CIO view is that small-caps can overcome recent headwinds, and they expect them to outperform the broader market both in their base case for a soft landing, and even more so in the event of a “Goldilocks” scenario. (UBS)

The yield on the 10-year US Treasury has risen by 28 basis points since Thursday's close, the biggest two-day increase since June 2022—a time when the Fed prepared markets for the first 75-basis-point hike since the 1990s.

The move followed comments from Chair Jerome Powell over the weekend that “the danger of moving too soon is that the job’s not quite done.” This caution was echoed by Minneapolis Fed President Neel Kashkari that the Fed had “time to assess upcoming economic data before starting to lower the federal funds rate.” Finally, a survey of service sector businesses from the ISM showed that purchasing managers are still seeing inflationary pressures, with the prices paid component of the survey rising to an 11-month high.

This combination has been a particular headwind for small-caps, which generally benefit most from Fed cuts due to their higher reliance on floating rate debt. The Russell 2000, a US small-cap index, fell 1.3% on Monday and is down 4.4% year to date. By comparison, the large-cap S&P 500 was off just 0.3% on Monday and is up 3.6% so far in 2024.

But we expect recent developments to be only a temporary setback for small-caps, which we expect to outperform in 2024.

The Fed is still on track to trim rates in 2024, helping small-caps more than larger peers. Although market hopes of a start to rate cuts at the Fed’s March meeting have faded, we don’t expect a long delay to the start of the easing cycle. The broad trend toward slowing inflation has continued, with the core personal consumption expenditures index—the Fed’s favorite gauge of prices—running at an annualized rate of 2% in the fourth quarter. Against this backdrop, our base case remains for the Fed to cut by 100 basis points this year. A “Goldilocks” scenario also remains possible, in which inflation falls faster than expected despite strong growth—allowing the Fed to cut by around 150 basis points instead. Since nearly half of the debt held by Russell 2000 companies is floating rate, versus around a tenth for large-cap companies, Fed rate cuts can quickly start to reduce interest expenses for small-cap companies.

The recent tightening on lending standards by banks also looks to be fading, a positive trend for more modestly sized companies. With less access to capital markets, small-caps rely more on credit from banks. Here too there is encouraging news. The release on Monday of the Fed’s latest Senior Loan Officer Opinion Survey, which tracks lending trends at banks, suggested that the recent trend toward stricter lending standards is abating. Credit standards for commercial and industrial loans tightened at the slowest pace in seven quarters in the last quarter of 2023.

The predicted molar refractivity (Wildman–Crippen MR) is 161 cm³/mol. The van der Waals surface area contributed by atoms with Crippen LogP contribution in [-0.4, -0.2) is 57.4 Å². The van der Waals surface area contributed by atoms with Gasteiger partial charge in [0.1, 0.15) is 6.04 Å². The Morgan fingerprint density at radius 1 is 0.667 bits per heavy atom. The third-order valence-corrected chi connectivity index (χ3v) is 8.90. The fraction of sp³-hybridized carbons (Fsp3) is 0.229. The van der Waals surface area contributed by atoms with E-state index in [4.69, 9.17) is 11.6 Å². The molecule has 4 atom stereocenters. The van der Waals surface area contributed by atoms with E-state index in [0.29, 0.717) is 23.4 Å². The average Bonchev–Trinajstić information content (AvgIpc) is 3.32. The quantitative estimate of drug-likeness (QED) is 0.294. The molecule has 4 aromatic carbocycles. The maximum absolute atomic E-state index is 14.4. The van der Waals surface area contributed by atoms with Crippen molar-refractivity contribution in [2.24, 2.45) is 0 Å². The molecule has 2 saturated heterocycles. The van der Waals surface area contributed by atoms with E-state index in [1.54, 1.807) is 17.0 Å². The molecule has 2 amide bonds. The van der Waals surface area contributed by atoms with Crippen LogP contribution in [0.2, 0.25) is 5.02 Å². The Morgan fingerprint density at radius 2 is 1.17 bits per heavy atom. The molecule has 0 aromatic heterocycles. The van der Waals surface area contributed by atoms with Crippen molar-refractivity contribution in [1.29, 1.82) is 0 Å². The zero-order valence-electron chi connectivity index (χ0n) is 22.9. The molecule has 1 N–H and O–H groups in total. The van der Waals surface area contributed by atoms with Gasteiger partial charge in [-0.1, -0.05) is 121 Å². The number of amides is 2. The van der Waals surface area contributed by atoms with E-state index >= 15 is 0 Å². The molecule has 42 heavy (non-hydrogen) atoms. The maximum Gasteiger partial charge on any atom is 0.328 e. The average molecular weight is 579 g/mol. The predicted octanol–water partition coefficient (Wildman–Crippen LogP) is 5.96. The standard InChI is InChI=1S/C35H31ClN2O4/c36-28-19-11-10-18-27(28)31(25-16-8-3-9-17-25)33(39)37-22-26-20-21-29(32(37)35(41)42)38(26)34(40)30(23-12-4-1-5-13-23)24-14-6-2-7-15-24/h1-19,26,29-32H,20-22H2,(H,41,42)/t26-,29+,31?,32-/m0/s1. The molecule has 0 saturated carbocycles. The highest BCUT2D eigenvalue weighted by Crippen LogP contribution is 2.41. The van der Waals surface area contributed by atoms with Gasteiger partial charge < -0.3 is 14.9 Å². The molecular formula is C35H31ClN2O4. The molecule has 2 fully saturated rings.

While some banks could face problems due to exposure to struggling parts of the commercial real estate market, we don’t expect this be a major drag on lending to small companies—or to credit growth in general. The main problem in commercial real estate is in office properties, which account for less than 5% of total bank loans. Even for regional banks, which are more exposed to this area, commercial real estate accounts for about 5–10% of loans.

The cyclical resilience of the US economy should help small-cap earnings more than the broader market. The Russell 2000 index has a higher exposure to sectors that are more sensitive to shifts in the economic cycle. Industrials are the largest single sector, with a weighting of close to 19%—compared to less than 9% in the S&P 500, where it is the fifth ranking industry. As a result, recent indications that the US economy has been stronger than expected—including strong employment gains in January and GDP growth in the fourth quarter—provide a positive backdrop for small-caps. Swings in profits tend to be larger for the Russell 2000 compared to the large cap index—both on the upside and downside. We expect small-cap earnings per share growth to exceed our forecasted rise of 8% for the S&P 500. In a Goldilocks scenario, in which growth remains at or above the long-term trend, small-caps would be even better positioned.

So, our view is that small-caps can overcome recent headwinds, and we expect them to outperform the broader market both in our base case for a soft landing, and even more so in the event of a “Goldilocks” scenario. A modest allocation to small-caps has the potential to improve returns and diversification in portfolios, though investors should be aware of various pitfalls—including an increased vulnerability to economic disappointments, lower liquidity, and generally weaker balance sheets.

Main contributors – Solita Marcelli, Mark Haefele, Christopher Swann, David Lefkowitz, Vincent Heaney, Jennifer Stahmer, Matthew Carter

Read the original report : Small-caps well-placed despite caution on Fed cuts, 6 February 2024.